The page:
Richard's Boy—Rockingham Ranch's West Coast-based, California-bred gelding—encouraged his connections to send him overseas to take on some of the best turf sprinters in the world March 25 in the Al Quoz Sprint Sponsored By Azizi Developments (G1) in Dubai, and he gave a good account of himself.
The gray 5-year-old son of Idiot Proof finished fifth, 2 1/2 lengths behind winner The Right Man, in the $1 million race, but the six furlongs really wasn't his specialty. Even his game efforts in recent months in races down the Santa Anita Park hillside turf course—where he's placed in four straight stakes—just really aren't his best distance.
The five grassy furlongs of the Jim McKay, however, are just up his alley. He came into the Jim McKay with three wins from four starts at the distance on turf, with his only loss a second in another stakes at Del Mar.
In the Jim McKay, Richard's Boy went toe-to-toe with speedster Pay Any Price, who ran the first quarter in :21.93 as rains from a flash thunderstorm just began to hit the Baltimore racetrack. Turning for home the front-running pair continued to duel to the wire. With a furlong to run, Richard's Boy had a head in front. Pay Any Price continued to battle inside, but could not rally back and lost by a neck.
"He's a barn favorite," said winning trainer Peter Miller. "I'm so happy for the horse and the team. "They were the same people who went with him to Dubai. When I saw the rain start to come down, I thought it might affect the other horses, but would not affect him. He's a bulldog."
The globetrotting for Richard's Boy also might not be over.
"We're thinking of using this race as a prep for Royal Ascot," Miller said.
For Ben's Cat an eighth-place finished ended his streak of dominance in the Jim McKay. He won the race in 2011, ran fifth in 2012, then won four straight editions from 2013-16. On Friday, however, he was never really involved under jockey Trevor McCarthy and made mild gains from 11th to hit the wire eighth.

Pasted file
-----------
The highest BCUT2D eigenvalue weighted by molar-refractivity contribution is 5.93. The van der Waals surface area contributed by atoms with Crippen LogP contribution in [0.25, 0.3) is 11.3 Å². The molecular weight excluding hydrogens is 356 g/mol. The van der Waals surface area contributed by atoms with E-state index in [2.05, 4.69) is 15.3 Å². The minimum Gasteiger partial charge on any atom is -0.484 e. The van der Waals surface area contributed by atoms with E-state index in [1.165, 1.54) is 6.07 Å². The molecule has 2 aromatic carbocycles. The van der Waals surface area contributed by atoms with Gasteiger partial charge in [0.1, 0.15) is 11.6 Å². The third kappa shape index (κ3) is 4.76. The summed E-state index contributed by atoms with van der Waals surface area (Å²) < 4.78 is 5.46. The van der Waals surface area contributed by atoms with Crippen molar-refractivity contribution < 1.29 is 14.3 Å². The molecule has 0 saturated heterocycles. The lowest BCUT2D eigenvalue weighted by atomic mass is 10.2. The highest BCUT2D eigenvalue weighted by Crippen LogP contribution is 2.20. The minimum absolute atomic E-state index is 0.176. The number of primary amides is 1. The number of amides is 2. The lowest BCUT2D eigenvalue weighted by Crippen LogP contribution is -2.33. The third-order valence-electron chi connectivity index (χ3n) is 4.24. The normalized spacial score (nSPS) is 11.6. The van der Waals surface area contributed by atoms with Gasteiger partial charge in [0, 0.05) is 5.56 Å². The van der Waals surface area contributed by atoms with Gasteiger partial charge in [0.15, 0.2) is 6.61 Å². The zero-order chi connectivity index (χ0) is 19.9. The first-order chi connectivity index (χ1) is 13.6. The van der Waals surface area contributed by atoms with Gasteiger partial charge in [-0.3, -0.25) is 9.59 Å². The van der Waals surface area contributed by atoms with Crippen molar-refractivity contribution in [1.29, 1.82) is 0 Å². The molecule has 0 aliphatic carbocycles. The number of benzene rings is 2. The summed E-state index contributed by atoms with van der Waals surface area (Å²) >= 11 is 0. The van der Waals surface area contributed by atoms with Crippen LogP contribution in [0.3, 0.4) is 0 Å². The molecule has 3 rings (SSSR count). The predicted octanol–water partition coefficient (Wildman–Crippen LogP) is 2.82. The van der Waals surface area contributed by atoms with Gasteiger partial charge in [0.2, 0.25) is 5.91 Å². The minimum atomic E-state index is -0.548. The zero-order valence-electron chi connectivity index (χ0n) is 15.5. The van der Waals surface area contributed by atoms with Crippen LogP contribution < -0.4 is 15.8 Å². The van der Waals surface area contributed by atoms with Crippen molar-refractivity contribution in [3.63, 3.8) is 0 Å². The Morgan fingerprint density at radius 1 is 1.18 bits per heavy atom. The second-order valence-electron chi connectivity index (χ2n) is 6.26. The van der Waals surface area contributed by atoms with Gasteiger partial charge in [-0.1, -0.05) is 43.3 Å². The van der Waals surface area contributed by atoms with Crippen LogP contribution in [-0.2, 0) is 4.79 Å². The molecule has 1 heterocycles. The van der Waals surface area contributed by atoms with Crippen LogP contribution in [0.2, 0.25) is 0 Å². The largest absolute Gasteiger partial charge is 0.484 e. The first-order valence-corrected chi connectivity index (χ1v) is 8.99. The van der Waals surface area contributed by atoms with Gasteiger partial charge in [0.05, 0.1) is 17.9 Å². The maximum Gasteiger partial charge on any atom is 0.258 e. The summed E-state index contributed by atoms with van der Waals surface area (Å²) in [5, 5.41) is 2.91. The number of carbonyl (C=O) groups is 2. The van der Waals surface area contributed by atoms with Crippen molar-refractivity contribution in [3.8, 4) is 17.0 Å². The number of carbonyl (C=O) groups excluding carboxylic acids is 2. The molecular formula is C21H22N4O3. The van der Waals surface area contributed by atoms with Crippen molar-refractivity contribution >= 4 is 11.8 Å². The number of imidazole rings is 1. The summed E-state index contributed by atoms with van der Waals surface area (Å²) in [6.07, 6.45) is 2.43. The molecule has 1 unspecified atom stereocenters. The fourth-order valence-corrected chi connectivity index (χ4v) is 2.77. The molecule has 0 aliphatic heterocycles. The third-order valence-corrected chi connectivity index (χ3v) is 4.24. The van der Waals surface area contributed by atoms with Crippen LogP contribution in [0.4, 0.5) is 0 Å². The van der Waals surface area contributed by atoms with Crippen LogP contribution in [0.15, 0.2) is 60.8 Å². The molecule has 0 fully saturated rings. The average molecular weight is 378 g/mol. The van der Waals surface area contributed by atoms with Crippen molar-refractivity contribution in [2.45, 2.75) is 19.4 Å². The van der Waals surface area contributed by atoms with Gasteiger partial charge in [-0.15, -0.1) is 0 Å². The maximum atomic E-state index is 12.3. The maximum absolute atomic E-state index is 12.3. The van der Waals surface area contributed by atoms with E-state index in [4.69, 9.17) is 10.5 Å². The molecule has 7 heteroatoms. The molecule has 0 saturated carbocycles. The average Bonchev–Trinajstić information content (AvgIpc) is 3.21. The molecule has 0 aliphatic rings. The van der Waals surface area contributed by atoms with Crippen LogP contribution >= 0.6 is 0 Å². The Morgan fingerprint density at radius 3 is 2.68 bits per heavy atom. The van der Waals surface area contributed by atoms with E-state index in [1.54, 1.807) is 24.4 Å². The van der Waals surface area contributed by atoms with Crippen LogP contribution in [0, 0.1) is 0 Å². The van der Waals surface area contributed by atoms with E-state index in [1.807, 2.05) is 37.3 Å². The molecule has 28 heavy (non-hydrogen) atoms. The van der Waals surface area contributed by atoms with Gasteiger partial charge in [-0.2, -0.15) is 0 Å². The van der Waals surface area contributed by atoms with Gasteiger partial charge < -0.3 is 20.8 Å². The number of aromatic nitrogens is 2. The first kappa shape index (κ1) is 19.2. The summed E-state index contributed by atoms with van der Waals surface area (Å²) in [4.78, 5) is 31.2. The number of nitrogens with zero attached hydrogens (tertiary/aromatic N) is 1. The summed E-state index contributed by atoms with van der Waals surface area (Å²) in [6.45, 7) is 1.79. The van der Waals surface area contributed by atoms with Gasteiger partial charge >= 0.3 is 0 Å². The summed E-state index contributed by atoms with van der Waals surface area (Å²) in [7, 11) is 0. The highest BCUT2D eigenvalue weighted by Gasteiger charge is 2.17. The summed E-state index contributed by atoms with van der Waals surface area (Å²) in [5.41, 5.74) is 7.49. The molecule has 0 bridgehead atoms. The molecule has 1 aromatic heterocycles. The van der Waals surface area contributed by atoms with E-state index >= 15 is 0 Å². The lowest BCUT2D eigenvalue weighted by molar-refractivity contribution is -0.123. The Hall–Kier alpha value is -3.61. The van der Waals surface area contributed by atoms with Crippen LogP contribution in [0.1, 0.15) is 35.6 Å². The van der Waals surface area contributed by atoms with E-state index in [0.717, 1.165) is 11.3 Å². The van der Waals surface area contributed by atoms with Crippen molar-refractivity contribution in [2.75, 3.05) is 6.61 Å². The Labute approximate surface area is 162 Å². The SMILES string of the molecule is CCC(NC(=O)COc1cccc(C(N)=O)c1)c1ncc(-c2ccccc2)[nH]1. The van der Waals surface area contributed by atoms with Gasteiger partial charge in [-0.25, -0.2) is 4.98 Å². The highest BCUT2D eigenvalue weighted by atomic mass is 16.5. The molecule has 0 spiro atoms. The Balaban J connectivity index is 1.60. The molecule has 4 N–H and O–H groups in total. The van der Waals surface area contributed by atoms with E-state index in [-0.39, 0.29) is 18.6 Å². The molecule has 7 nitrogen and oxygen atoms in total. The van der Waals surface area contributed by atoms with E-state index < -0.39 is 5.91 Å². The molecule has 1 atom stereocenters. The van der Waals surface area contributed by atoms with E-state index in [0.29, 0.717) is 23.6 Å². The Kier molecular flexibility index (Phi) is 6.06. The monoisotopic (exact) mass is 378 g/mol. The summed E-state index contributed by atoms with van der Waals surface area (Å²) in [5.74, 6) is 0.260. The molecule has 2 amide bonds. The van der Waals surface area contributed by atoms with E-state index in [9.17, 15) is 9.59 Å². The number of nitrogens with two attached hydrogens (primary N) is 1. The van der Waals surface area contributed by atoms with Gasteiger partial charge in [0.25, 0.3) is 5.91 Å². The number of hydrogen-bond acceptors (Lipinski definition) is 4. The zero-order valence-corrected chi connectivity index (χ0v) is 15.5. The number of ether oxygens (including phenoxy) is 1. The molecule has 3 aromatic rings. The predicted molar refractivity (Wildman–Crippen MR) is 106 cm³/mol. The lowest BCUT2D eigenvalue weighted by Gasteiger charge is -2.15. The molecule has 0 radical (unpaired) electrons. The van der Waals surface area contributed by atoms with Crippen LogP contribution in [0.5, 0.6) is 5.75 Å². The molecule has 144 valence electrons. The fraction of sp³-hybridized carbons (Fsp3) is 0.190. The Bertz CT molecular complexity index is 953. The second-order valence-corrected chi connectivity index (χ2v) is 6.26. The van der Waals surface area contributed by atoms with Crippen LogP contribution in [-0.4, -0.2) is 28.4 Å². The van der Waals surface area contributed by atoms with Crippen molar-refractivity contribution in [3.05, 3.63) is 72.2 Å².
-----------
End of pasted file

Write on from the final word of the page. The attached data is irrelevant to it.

Bred, owned, and trained by Hall of Famer King Leatherbury, the 32-time winner has lost his last seven races and hasn't hit the board in his last four.
"It's a shame it started raining," McCarthy said. "It got a little slick, and he doesn't like the wet too much. We came away good and he was slipping a bit. I had to let him get his feet. We made a good run at the end when I asked him to. ... At age 11, for a horse to try to keep running the way he is—I'm happy with him.
After racing in Southern California and South Florida from October to April, the Sky Mesa filly returned to Maryland to win the one-mile Hilltop. The Graham Motion trainee is now undefeated in three starts in Maryland—she broke her maiden in her debut at Laurel Park in August and won the Selima Stakes, also at Laurel, in September—and is winless in five starts everywhere else.
"She's very game," Motion said. "I don't think Gulfstream was exactly her spot, but I give the owners a lot of credit. They wanted to run her in this spot."
Later in the card, Repole Stable homebred Clipthecouponannie rounded out the minor-stakes slate on the Black-Eyed Susan (G2) card with a sloppy-track win in the $100,000 Skipat Stakes. It was the second stakes win for the 4-year-old Uncle Mo filly trained by Todd Pletcher, but her first against open company. Her first was against New York-breds in the Franklin Square Stakes at Aqueduct Racetrack in February of 2016.